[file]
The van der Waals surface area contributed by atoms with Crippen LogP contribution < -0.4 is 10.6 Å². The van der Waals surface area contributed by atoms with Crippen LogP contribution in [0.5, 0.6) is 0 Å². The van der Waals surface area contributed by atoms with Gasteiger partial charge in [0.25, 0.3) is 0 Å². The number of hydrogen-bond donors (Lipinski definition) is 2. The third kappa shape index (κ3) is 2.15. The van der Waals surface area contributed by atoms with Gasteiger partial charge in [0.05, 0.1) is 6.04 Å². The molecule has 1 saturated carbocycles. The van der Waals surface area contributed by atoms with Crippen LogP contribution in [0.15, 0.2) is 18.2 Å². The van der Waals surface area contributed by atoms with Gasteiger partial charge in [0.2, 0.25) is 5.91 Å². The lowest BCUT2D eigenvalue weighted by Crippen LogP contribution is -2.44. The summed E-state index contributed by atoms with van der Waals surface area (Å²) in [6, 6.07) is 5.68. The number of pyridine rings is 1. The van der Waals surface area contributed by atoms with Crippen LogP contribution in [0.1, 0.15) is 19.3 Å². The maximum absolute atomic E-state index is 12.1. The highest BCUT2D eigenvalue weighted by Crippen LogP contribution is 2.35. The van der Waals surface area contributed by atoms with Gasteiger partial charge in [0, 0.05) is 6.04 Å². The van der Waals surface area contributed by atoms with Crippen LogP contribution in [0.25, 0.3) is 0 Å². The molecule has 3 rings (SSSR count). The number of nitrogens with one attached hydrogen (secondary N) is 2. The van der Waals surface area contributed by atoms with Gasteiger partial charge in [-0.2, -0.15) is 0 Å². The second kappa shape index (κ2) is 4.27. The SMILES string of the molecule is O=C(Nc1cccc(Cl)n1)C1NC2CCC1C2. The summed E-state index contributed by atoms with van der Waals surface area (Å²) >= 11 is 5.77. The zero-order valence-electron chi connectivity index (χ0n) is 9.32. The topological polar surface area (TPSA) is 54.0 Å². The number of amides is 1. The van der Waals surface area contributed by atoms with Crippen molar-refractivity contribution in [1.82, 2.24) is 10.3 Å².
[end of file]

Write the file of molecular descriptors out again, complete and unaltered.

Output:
The van der Waals surface area contributed by atoms with Crippen LogP contribution < -0.4 is 10.6 Å². The van der Waals surface area contributed by atoms with Crippen LogP contribution in [0.5, 0.6) is 0 Å². The van der Waals surface area contributed by atoms with Gasteiger partial charge in [0.25, 0.3) is 0 Å². The number of hydrogen-bond donors (Lipinski definition) is 2. The third kappa shape index (κ3) is 2.15. The van der Waals surface area contributed by atoms with Gasteiger partial charge in [0.05, 0.1) is 6.04 Å². The molecule has 1 saturated carbocycles. The van der Waals surface area contributed by atoms with Crippen LogP contribution in [0.15, 0.2) is 18.2 Å². The van der Waals surface area contributed by atoms with Gasteiger partial charge in [0.2, 0.25) is 5.91 Å². The lowest BCUT2D eigenvalue weighted by Crippen LogP contribution is -2.44. The summed E-state index contributed by atoms with van der Waals surface area (Å²) in [6, 6.07) is 5.68. The number of pyridine rings is 1. The van der Waals surface area contributed by atoms with Crippen LogP contribution in [0.1, 0.15) is 19.3 Å². The maximum absolute atomic E-state index is 12.1. The highest BCUT2D eigenvalue weighted by Crippen LogP contribution is 2.35. The van der Waals surface area contributed by atoms with Gasteiger partial charge in [0, 0.05) is 6.04 Å². The van der Waals surface area contributed by atoms with Crippen LogP contribution in [0.25, 0.3) is 0 Å². The molecule has 3 rings (SSSR count). The number of nitrogens with one attached hydrogen (secondary N) is 2. The van der Waals surface area contributed by atoms with Gasteiger partial charge in [-0.2, -0.15) is 0 Å². The second kappa shape index (κ2) is 4.27. The SMILES string of the molecule is O=C(Nc1cccc(Cl)n1)C1NC2CCC1C2. The summed E-state index contributed by atoms with van der Waals surface area (Å²) >= 11 is 5.77. The zero-order valence-electron chi connectivity index (χ0n) is 9.32. The topological polar surface area (TPSA) is 54.0 Å². The number of amides is 1. The van der Waals surface area contributed by atoms with Crippen molar-refractivity contribution in [1.82, 2.24) is 10.3 Å².